How to transform your website visitors into clients

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Hint: It’s not about adding more products or services

Two years ago and shortly after I left the corporate world, I connected with the owner of a Rhode Island medispa. She told a mutual friend that she needed content for her business website, and my friend gave her my card. When I called to introduce myself and discuss her content needs, she quickly interrupted me.

“Yes, we’re looking for a content writer, but you’re far too expensive.”Radio silence. I was fuming! Wracking my brain and fumbling for a response, I wondered…Had I quoted her before? Sent her a rate sheet? Met her at a networking event and gave her an off-the-cuff estimate? My prices are reasonable! Also, what could I have possibly quoted to make her shut me down mid-sentence? She runs a medispa for God’s sake! 200 units of Botox and you’ve got yourself a kick-ass site!

Deep breath. “Have we worked together before?” I asked, as calmly as I could muster. “No, but I’ve seen your packages, and I don’t need all that research. I just need someone to write about my services. I’ll tell them what to write.” OK. I got it. She wanted a digital brochure. A website focused solely on her business, the services she offers and how to schedule an appointment.

Sadly, the idea of using your website as a digital brochure is not uncommon. When I work with clients, I show them why it’s vital to move away from the traditional idea of using a website solely for promotion.

When your website is entirely focused on your business (a.k.a. “you-focused”) it’s very hard to get website visitors to pay attention.

A customer-focused website, on the other hand, communicates how your clients benefit from working with you. They become the star of the show, with your business providing the solution to their challenge.

The difference between content focused solely on your business and highly effective content is a 6-letter word that dramatically improves your website ROI. That word is… ACTION. As in, highly effective content motivates your visitors to act.

Whatever goal you’ve set for your website, it helps propel your visitors toward that goal. Want to collect your visitors’ email addresses so you can market to them? Hoping that they land on your website and pick up the phone to call you? Highly effective content persuades them to do so.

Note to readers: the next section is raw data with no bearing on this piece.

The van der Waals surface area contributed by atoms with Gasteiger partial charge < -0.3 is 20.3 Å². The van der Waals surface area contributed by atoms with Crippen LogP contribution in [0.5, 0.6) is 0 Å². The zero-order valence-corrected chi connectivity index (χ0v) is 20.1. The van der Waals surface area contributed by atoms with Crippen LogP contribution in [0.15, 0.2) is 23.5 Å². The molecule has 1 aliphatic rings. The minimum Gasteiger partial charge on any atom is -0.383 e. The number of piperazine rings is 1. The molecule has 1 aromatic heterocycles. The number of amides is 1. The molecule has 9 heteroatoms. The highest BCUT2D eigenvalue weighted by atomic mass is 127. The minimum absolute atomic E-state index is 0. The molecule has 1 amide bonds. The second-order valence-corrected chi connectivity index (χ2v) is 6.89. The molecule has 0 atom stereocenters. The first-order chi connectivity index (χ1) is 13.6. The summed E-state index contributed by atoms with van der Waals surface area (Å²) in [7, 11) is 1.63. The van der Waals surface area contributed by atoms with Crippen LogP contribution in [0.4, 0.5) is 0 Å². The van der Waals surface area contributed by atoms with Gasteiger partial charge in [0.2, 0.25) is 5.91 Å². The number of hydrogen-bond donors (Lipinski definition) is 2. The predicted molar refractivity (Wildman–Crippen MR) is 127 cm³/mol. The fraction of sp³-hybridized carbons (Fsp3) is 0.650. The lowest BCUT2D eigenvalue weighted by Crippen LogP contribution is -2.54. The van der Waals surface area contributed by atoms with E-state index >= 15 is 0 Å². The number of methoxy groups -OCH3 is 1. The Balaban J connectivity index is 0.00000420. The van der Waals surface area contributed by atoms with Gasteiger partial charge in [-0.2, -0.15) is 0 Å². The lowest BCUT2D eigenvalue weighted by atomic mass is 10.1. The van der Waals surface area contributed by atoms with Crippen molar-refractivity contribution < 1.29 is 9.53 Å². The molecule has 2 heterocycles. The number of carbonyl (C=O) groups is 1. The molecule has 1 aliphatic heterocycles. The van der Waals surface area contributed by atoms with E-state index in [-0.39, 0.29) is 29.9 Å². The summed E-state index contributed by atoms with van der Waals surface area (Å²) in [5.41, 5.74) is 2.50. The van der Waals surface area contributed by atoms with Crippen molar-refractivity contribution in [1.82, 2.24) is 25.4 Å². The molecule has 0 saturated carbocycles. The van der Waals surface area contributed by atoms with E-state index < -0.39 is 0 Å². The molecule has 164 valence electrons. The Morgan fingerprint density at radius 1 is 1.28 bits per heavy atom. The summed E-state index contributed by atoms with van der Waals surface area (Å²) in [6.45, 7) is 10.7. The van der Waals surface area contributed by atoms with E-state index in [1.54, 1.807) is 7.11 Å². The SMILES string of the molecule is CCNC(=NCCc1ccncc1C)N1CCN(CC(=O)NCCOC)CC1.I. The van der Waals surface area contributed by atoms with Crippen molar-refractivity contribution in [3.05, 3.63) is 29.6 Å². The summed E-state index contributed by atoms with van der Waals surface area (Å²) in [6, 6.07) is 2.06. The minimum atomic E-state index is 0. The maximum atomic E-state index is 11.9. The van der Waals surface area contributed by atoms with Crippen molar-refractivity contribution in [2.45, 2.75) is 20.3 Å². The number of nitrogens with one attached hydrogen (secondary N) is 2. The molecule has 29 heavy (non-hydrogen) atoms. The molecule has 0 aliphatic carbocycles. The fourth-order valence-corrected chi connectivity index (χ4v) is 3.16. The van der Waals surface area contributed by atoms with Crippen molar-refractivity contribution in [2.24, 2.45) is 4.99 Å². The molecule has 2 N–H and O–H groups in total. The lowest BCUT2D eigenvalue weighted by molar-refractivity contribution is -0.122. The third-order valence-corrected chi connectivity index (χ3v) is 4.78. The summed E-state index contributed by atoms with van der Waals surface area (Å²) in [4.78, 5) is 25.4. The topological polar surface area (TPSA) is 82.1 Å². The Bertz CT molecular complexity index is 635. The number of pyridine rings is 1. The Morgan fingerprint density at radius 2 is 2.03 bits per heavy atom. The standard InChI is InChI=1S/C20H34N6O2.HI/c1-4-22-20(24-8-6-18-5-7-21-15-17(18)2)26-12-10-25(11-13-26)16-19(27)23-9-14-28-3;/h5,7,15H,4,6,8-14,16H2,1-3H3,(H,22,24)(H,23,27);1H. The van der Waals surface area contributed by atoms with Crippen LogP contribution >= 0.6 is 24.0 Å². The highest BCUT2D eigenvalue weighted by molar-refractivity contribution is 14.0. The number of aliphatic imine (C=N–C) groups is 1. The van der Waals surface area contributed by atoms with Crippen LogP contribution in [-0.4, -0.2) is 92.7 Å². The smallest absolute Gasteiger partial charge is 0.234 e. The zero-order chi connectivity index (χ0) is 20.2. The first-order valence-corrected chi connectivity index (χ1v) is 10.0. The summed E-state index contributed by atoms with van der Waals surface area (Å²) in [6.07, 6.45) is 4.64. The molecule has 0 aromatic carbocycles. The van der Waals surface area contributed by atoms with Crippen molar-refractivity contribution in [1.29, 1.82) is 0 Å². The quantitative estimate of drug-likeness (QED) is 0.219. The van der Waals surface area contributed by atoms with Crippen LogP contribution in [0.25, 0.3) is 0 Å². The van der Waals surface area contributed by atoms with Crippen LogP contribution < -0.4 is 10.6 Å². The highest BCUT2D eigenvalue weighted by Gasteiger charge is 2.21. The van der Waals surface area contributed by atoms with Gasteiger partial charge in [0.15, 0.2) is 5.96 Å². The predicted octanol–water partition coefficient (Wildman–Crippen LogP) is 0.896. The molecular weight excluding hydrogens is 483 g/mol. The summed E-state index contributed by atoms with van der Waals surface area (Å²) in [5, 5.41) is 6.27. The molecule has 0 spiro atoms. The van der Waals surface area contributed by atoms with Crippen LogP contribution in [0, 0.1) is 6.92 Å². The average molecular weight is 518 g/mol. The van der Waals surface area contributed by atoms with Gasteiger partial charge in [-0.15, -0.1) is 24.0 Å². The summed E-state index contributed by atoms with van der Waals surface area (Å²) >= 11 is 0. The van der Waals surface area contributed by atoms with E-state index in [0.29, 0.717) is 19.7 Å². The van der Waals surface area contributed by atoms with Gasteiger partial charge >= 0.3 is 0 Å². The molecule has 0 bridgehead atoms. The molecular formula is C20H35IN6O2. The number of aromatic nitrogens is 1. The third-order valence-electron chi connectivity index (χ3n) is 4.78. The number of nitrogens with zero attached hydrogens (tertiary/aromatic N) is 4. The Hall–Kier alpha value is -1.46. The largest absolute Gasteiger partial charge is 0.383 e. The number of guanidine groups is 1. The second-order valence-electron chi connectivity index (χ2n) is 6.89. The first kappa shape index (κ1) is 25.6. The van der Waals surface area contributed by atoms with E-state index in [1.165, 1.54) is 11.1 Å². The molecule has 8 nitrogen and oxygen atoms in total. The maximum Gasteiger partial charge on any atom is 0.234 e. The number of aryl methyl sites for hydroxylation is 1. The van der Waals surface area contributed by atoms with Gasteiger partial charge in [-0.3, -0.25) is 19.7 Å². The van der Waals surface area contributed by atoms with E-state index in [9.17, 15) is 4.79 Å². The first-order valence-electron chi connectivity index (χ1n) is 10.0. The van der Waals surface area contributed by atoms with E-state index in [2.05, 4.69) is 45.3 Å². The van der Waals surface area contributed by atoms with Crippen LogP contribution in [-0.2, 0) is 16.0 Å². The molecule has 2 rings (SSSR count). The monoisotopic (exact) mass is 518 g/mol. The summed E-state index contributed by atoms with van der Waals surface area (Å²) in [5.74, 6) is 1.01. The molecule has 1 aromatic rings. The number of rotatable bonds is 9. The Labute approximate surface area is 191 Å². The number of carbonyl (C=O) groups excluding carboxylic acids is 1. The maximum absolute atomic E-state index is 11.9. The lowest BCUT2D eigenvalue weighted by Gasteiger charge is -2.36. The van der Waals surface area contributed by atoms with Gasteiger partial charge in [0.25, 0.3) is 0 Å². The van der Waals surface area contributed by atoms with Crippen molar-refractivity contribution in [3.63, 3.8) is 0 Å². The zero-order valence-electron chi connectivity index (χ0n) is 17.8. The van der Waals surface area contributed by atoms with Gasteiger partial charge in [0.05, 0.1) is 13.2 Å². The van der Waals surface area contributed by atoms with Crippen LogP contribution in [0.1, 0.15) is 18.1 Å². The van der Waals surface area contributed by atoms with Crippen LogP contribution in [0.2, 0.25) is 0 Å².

The only thing standing between content and highly effective content is research. Through this process, we uncover your market’s pain points, needs, and emotions. We discover the words your market uses to describe their problems, and we connect with them in their language.

Once we know them (really know them) we can talk to them on their level, positioning your product or service as the solution. We show them that you’re what they need and you’ll solve their problem.

When you take the time to research and connect with your market, the chances that they’ll stick around and explore your site skyrocket. 

Consider it interpersonal etiquette 101. How do you feel when you’re with people who wax on ad infinitum about themselves? It’s like you’re not even there. Either you can’t get a word in edgewise, or you start zoning out and nodding your head, hoping they finish talking. You leave the (one-sided) conversation feeling either inconsequential to that person or thinking they’re rude. You might even decide to not hang out with them for a while – or ever again!

You, dear business owner, do not want your website visitors to feel inconsequential or insulted. You want them to take action. You get them to do so through highly effective, targeted content. You can do this. We can do this.

To start connecting with your website visitors and motivating them to act, contact me today.We’ll strike up a conversation with your market that leaves them wanting more.

P.S. Wondering if your current website is you-focused or client focused? Use this litmus test…

  1. Choose a page on your site and count the times you use the words, we, our, our business, I, or any other term referring to your business. This is your “you-focused” total.
  2. Then, tally up the times you use the words “you” referring directly to your website visitor or “our clients” relating to your current and prospective clients. This is your client-focused total.
  3. Which total is higher? If your total for #1 is higher than #2, chances are high that your website is focused on you and not your client.

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